Laboratory developed tests regulation survey

Results from April 9, 2024

The Association for Diagnostics & Laboratory Medicine (ADLM) is concerned that the Food and Drug Administration (FDA) proposed rule to regulate laboratory developed tests (LDTs), in addition to current regulation under the Centers for Medicare and Medicaid Services (CMS), would hinder the ability of hospitals and academic centers to deliver timely diagnoses and care to patients.

To gauge the impact on patient care, ADLM recently conducted the first of several surveys that focused on hospital laboratories, with special attention to those that specialize in pediatric care. The responses underscored that FDA regulation of LDTs would impose new burdens that would directly affect care. In particular, many children’s hospitals stated they would be forced to outsource tests to commercial labs or switch to alternative FDA-approved tests, both of which could delay and impair diagnosis and treatment.

Of the 140 laboratories that responded to the survey, 87% stated they performed LDTs. Most have not, nor are they in the process of, developing a contingency plan to deal with FDA oversight. The reasons listed include the cost and administrative burden of FDA regulation, which would require them to cease performing LDTs, as well as the lack of familiarity with FDA rules compared to existing regulation under CMS.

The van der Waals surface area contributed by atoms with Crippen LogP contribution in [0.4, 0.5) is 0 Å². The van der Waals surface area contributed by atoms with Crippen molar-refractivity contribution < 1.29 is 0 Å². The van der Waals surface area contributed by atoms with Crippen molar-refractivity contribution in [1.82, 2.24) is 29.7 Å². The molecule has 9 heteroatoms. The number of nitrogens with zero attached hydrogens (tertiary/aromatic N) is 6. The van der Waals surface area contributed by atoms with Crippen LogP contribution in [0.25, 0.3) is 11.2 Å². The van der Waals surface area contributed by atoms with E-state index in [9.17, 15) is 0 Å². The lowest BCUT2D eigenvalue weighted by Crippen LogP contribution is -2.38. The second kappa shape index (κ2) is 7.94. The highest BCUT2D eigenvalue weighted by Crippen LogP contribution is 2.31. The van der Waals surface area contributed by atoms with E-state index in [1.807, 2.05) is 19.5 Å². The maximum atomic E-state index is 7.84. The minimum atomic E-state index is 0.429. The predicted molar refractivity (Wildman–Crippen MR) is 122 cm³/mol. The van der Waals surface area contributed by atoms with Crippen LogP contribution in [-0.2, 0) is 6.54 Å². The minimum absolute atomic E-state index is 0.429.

Hospitals that have begun developing a contingency plan face a host of challenges:

  • 69% of adult hospitals and 71% of children’s hospitals stated they would outsource many tests if LDTs become FDA regulated.
  • More than 70% of children’s hospitals stated they would seek an exemption from FDA oversight, which is not included under the current FDA proposal.
  • More than half of adult and children’s hospitals stated they would switch to FDA-approved tests in some instances.
  • 86% of children’s hospitals plan to seek FDA approval for certain LDTs.

These problems threaten to diminish the overall quality of care these hospitals provide. Outsourcing tests can delay diagnosis and treatment, which is particularly concerning for tests used to diagnose and monitor genetic disorders in infants, where every minute of delay can contribute to brain damage and the risk of severe disability. Additionally, some FDA-approved tests, such as immunoassay drug screens, are less accurate or effective at capturing relevant information than their LDT counterpart.

If LDTs become FDA-regulated, children’s hospitals may be forced to make exceedingly difficult tradeoffs at the expense of patient care: To discontinue certain tests while feeling compelled to seek FDA approval for others—knowing that the cost of agency approval will likely diminish, not improve, the overall quality of care they provide.

Actions labs would take if LDTs become FDA regulated.

Figure 1: The actions adult and children’s hospitals with a contingency plan for FDA regulation stated they would take if LDTs become FDA-regulated.

View the full survey results

ADLM has also sent a letter about the survey results to Senator Bill Cassidy (R-La.), the Ranking Member of the U.S. Senate Health, Education, Labor, and Pensions (HELP) Committee, who recently put out a request for information on the regulation of clinical tests. View the letter here.